{
  "id": 20,
  "currentLoc": {
    "pc": 4380603,
    "file": "/usr/local/go/src/runtime/proc.go",
    "line": 303,
    "function": {
      "name": "runtime.gopark",
      "value": 4380368,
      "type": 0,
      "goType": 0,
      "optimized": true
    }
  },
  "userCurrentLoc": {
    "pc": 6440847,
    "file": "/vagrant/example/server/metrics.go",
    "line": 105,
    "function": {
      "name": "main.(*Metrics).SetM",
      "value": 6440672,
      "type": 0,
      "goType": 0,
      "optimized": true
    }
  },
  "startLoc": {
    "pc": 6440880,
    "file": "/vagrant/example/server/metrics.go",
    "line": 109,
    "function": {
      "name": "main.(*Metrics).startInChannelConsumer",
      "value": 6440880,
      "type": 0,
      "goType": 0,
      "optimized": true
    }
  },
  ···
}

There is a single item in the result. That’s promising!

A goroutine with id “20” started in main.(*Metrics).startInChannelConsumer at line 109 (see startLoc field in the result) and went up to the main.(*Metrics).SetM line 105 (userCurrentLoc field), and got stuck there.

Knowing the id of the goroutine dramatically narrows down our scope of interest (and we don’t need to dig into raw JSON anymore, I promise :). With Delve’s goroutine command we change current goroutine to the one we’ve found. Then we can use stack command to print the stack trace of this goroutine:

$ dlv core example/server/server core.1628

(dlv) goroutine 20
Switched from 0 to 20 (thread 1628)

(dlv) stack -full
0  0x000000000042d7bb in runtime.gopark
   at /usr/local/go/src/runtime/proc.go:303
       lock = unsafe.Pointer(0xc000104058)
       reason = waitReasonChanSend
···
3  0x00000000004066a5 in runtime.chansend1
   at /usr/local/go/src/runtime/chan.go:125
       c = (unreadable empty OP stack)
       elem = (unreadable empty OP stack)

4  0x000000000062478f in main.(*Metrics).SetM
   at /vagrant/example/server/metrics.go:105
       key = (unreadable empty OP stack)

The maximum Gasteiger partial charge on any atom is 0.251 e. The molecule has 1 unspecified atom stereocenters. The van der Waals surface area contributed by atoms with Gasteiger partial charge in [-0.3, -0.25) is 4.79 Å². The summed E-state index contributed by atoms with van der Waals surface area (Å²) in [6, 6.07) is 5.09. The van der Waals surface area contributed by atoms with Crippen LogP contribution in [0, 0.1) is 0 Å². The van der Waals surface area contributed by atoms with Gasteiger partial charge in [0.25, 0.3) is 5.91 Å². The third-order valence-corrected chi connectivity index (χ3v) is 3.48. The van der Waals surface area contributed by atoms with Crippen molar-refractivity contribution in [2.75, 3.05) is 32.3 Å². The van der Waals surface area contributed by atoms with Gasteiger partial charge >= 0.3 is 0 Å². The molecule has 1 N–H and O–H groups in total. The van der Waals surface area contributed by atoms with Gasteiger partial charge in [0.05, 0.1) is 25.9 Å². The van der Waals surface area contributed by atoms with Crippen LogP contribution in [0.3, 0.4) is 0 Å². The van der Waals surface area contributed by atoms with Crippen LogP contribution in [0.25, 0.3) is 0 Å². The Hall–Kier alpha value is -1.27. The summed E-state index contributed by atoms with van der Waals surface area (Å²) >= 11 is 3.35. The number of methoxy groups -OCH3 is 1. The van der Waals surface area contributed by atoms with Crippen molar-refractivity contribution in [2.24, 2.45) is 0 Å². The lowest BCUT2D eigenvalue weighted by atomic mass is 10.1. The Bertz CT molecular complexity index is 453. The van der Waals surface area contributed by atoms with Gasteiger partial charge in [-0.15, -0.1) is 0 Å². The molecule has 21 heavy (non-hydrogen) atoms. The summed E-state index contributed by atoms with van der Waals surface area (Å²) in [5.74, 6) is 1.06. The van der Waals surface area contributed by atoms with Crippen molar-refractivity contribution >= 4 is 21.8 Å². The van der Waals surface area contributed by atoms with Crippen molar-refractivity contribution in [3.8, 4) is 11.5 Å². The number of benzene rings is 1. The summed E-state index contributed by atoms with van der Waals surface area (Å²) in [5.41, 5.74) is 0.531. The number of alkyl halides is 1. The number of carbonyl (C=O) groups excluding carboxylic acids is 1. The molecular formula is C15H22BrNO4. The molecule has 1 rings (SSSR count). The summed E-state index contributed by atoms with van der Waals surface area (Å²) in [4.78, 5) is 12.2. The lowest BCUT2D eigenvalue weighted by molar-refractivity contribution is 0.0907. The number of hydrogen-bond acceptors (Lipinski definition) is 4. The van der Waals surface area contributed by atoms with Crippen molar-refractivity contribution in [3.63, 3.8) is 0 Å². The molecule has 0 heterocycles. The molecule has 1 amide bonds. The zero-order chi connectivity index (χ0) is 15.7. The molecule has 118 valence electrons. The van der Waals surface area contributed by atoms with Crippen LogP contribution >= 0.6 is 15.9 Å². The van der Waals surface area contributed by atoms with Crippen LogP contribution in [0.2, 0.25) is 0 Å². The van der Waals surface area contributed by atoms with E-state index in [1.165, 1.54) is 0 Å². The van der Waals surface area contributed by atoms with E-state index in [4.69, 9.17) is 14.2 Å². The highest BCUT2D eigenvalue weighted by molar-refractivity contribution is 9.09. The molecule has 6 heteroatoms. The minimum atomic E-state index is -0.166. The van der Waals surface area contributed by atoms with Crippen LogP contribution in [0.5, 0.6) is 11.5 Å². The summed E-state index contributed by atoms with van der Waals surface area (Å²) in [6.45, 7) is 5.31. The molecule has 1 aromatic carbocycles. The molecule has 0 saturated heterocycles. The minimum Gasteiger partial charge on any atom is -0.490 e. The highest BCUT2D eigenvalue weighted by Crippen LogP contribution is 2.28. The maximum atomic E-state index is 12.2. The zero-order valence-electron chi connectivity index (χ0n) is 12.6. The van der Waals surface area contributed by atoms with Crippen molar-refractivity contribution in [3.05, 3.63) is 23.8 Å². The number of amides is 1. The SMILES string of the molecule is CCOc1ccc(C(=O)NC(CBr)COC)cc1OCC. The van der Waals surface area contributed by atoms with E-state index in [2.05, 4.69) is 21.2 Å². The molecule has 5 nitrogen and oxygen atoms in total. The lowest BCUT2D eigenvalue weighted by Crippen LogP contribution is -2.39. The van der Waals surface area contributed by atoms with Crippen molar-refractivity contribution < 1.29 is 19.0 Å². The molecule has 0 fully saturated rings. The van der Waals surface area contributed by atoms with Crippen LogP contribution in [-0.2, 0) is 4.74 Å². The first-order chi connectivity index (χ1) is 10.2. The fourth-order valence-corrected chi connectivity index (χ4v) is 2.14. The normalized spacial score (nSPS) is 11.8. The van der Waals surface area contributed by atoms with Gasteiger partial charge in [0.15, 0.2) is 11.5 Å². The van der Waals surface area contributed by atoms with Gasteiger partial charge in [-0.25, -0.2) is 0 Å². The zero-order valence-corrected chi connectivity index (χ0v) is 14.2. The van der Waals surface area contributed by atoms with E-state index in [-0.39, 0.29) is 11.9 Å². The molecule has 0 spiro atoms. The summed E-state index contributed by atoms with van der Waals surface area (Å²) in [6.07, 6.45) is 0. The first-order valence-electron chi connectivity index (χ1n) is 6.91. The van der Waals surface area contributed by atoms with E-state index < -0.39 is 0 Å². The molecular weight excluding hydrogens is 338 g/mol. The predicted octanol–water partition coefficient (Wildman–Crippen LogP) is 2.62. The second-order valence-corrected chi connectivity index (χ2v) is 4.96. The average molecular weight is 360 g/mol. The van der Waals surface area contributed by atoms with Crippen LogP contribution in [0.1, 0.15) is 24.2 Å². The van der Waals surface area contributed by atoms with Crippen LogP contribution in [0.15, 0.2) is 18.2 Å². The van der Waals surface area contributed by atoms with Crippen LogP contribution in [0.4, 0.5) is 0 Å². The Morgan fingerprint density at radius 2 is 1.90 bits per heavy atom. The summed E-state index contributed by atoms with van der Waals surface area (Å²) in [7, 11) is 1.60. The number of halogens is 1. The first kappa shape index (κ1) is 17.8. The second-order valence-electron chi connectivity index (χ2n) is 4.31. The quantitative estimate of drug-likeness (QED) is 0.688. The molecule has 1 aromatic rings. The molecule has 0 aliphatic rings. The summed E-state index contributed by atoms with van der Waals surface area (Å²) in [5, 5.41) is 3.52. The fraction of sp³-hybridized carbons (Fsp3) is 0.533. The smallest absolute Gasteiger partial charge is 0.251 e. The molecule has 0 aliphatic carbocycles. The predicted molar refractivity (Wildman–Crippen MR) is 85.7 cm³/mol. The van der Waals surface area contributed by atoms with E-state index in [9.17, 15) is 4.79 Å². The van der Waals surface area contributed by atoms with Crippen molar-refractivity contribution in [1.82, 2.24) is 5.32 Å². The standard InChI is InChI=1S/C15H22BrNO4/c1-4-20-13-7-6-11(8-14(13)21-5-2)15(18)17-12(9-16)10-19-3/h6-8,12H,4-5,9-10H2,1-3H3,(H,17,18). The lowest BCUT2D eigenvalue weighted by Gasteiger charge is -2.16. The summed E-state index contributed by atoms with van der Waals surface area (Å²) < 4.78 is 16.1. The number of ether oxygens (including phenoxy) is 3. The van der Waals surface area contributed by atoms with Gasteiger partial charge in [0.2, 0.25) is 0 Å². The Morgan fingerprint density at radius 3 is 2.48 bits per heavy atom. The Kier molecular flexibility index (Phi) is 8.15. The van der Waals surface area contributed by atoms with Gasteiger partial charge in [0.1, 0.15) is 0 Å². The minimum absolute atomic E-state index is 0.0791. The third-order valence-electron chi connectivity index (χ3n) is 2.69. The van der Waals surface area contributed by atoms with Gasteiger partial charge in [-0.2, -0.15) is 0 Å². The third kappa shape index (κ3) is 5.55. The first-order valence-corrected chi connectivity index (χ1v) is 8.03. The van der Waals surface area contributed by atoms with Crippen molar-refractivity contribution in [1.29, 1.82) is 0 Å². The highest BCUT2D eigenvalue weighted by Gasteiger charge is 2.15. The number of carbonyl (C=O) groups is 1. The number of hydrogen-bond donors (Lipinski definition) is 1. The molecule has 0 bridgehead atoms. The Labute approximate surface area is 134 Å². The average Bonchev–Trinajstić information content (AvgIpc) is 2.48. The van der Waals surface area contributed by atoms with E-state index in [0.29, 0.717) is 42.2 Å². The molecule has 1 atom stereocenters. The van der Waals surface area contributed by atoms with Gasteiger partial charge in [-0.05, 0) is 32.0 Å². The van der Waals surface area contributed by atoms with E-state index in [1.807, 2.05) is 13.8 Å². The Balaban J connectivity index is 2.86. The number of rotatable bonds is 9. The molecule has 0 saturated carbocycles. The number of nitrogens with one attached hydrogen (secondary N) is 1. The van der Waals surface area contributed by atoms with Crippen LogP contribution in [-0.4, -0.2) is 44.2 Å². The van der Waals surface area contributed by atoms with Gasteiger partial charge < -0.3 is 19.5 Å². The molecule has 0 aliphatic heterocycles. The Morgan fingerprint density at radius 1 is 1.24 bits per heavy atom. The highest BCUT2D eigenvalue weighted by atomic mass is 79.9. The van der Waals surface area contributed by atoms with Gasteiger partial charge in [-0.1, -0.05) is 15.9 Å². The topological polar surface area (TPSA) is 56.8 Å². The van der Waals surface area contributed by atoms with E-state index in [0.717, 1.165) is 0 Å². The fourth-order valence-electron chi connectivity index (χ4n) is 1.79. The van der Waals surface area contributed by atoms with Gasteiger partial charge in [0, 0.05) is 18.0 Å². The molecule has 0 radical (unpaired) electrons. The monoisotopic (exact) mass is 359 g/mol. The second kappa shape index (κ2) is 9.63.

m = (unreadable empty OP stack)
       value = (unreadable empty OP stack)

5  0x0000000000624e64 in main.(*Metrics).sendMetricsToOutChannel
   at /vagrant/example/server/metrics.go:146
       m = (*main.Metrics)(0xc000056040)
       scope = 0
       updateInterval = (unreadable could not find loclist entry at 0x89f76 for address 0x624e63)

6  0x0000000000624a2f in main.(*Metrics).startInChannelConsumer
   at /vagrant/example/server/metrics.go:127
       m = (*main.Metrics)(0xc000056040)
       inMetrics = main.Metric {Type: TypeCount, Scope: 0, Key: "server.req-incoming",...+2 more}
       nextUpdate = (unreadable could not find loclist entry at 0x89e86 for address 0x624a2e)

Bottom to top:

(6) At main.(*Metrics).startInChannelConsumer a new inMetrics value from the channel has been received

(5) We called main.(*Metrics).sendMetricsToOutChannel and processed to line 146 of example/server/metrics.go

(4) Then main.(*Metrics).SetM was called.

And so on until we’ve been blocked in runtime.gopark with waitReasonChanSend.

Everything makes sense now!

Within a single goroutine, the function that reads values out of a buffered channel tried to put additional values into the channel. As the number of incoming values to the channel became close to its capacity, the consumer-function deadlocked itself trying to add value to the full channel. Since the single channel’s consumer was deadlocked, every new incoming request that tried adding values into the channel became blocked as well.


And that’s the story. Using the described technique we’ve managed to find the root cause of the problem. The original piece of code was written many years ago. Nobody even looked at it and never thought it might bring such issues.

As you just saw not everything is ideal with the tooling yet. But the tools exist and become better over time. I hope, I’ve encouraged you to give them a try. And I’m very interested to hear about other ways to work around a similar scenario.

Vladimir is a Backend Developer at adjust.com. @tvii on Twitter, @narqo on Github.